Resource shed delineation in Lake Erie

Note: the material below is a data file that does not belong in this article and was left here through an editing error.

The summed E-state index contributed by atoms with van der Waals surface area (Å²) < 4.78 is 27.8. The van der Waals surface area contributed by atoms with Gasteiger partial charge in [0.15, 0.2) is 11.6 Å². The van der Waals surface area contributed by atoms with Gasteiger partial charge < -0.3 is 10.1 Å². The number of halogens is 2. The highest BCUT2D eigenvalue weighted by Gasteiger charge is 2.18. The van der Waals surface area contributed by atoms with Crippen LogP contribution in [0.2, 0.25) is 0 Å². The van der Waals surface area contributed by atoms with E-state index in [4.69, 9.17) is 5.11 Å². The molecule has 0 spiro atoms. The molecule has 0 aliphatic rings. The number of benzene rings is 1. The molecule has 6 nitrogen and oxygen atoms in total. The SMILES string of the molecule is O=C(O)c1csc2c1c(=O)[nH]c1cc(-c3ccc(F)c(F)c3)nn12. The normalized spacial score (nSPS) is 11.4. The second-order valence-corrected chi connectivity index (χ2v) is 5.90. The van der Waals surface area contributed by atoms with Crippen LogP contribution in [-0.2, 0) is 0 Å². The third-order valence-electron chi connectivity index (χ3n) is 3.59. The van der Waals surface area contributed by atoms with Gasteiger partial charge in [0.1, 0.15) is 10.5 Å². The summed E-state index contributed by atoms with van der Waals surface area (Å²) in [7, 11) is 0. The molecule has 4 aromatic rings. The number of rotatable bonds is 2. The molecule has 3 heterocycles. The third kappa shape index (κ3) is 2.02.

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Many of the major ecological issues concerning Lake Erie, which include harmful algal blooms, spread of invasive species and toxin distribution, involve spatially explicit phenomena. In order to control these phenomena, a clear understanding of the spatial extent and the relative importance of areas supplying resources (or resource sheds) to the locations of interests is required. The task of identification of the resource sheds and the loads of pollutants identified in Lake Erie from these locations should be an integral part of the lake management plans to deal with the environmental issues effecting it. The concept of resource sheds is relatively new and not yet well developed. The present study is an attempt to contribute an extensive theory and information on resource sheds. The main goal of this work is to introduce and develop the concept of resource shed through its definitions and a methodological development of its delineations in Lake Erie. To accomplish these goals, a linked hydrodynamic and particle tracking model have been applied to a few locations in Lake Erie to estimate their resource sheds for different time periods, for different times of the year. A backward tracking approach of the particle tracking model was used to compute the resource shed locations. The results are based on long-term averaged meteorological conditions. The variability of the resource sheds with different seasons, different depths and time periods has also been analyzed. The present study is a part of the Great Lakes Resource Shed Delineation project funded by the New York Sea Grant.